Went to my first game at the Rock last night, and all I can say is “wow.” This is a building meant for hockey, it’s a building that is a delight in which to see a game, and to enjoy yourself between periods of the game. The Devils christened it properly with a 6-1 drubbing of the Lightning. How else to summarize except to point out that Jay Pandolfo, the hardest working defensive winger in the NHL, recorded his first career hat trick tonight? It was a fitting conclusion, especially since the goal was originally credited to Vishnevski (and I was screaming “Cousin!! Cousin!!” from deep in Section 21), and I can only imagine what a collection of Halloween headgear would have accumulated on the ice. On the other hand, it’s the Devils’ new den, so some scary helmets are most appropriate.
About the Rock:
From the huge logo on the floor of the entry tower, to the three-times larger than life Patrik Elias, the high school and college jerseys dotting the concourse to the murals and bits of Devils history, it’s clear you’re in a hockey arena, and one that was designed by, for and about the Devils. The only other rink that gives me that feeling is Princeton University’s Baker Rink, because it’s not about the merchandising of the game but rather the game (and team) itself. I’m not going to mind walking 4 blocks in the freezing cold, even if it’s raining or snowing, knowing what’s ahead. There is simply no comparison to any other NHL rink, because this one isn’t shared with any other team. You know the feeling you get when you come home for Thanksgiving? Imagine that 41 times a season.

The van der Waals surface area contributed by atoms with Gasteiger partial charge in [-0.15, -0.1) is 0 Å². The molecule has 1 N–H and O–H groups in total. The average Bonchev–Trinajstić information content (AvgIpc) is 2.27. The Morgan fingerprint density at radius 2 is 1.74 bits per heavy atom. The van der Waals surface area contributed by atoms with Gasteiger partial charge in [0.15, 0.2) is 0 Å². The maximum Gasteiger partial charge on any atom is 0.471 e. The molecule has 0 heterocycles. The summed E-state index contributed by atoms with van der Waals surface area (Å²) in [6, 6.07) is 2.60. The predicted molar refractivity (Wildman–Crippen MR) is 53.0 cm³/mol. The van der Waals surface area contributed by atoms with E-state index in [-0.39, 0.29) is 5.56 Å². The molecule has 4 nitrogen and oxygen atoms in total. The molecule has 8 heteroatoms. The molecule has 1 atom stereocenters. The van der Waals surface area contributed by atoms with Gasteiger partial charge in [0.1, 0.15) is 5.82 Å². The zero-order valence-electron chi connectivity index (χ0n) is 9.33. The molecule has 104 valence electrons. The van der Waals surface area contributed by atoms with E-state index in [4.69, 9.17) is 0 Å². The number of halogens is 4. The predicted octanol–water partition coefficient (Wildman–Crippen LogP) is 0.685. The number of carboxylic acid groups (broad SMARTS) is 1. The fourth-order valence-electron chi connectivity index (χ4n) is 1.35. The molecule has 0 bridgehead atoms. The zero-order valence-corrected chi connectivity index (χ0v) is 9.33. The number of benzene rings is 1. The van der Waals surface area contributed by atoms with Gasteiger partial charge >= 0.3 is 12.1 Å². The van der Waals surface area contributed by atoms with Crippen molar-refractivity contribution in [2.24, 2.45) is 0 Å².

Some of our ticket group buddies who went opening night told pre-Halloween horror stories about getting in and out of Newark due to construction, congestion and confusion. Using the Prudential Center parking maps off of the Devils web site, coupled with a little Googling, we were fine. The trick is to stay off of Route 21 and use Broad, Market and Raymond. Coming in off of I-280 East, take the 1st Street exit and avoid the entire Stickle Bridge construction mishegas.
Total time from Livingston to Green lot: 20 minutes. From lot to seats: 10 minutes, down a very well lit Mulberry Street. From lot back to Livingston: 25 minutes. It sometimes took that long to get out of the parking lot at Giants stadium, after waiting and standing on a bus for 10 minutes. The police were helpful, the parking lot attendants gave reasonable directions, and it was a much better travel experience than I had expected. Leaving the arena, going north on Broad Street, the police metered the traffic out of the lots, the side streets and into the 4 travel lanes on Broad to avoid backups. Cont-izod-al Arena traffic control had 25 years to work this out, and failed.
The only negative of the night (besides Oduya, but I’m foreshadowing): check out Section 118. I took that picture near the end of the first period, and there were literally five people in the entire mid-tier section. The announced attendance stood a bit north of 13,000; the capacity is over 17,000. Sure, it was Halloween, and the Devils have yet to start truly carving out their own piece of the Rock, but I’ll bet there were scantily over 17,000 butt cheeks in seats tonight. Lou must get more local support — not just $10 student tickets, but filling up the upper and end sections at a good price. If you didn’t have fun last night, you definitely were a zombie (or Tampa Bay’s Holmqvist).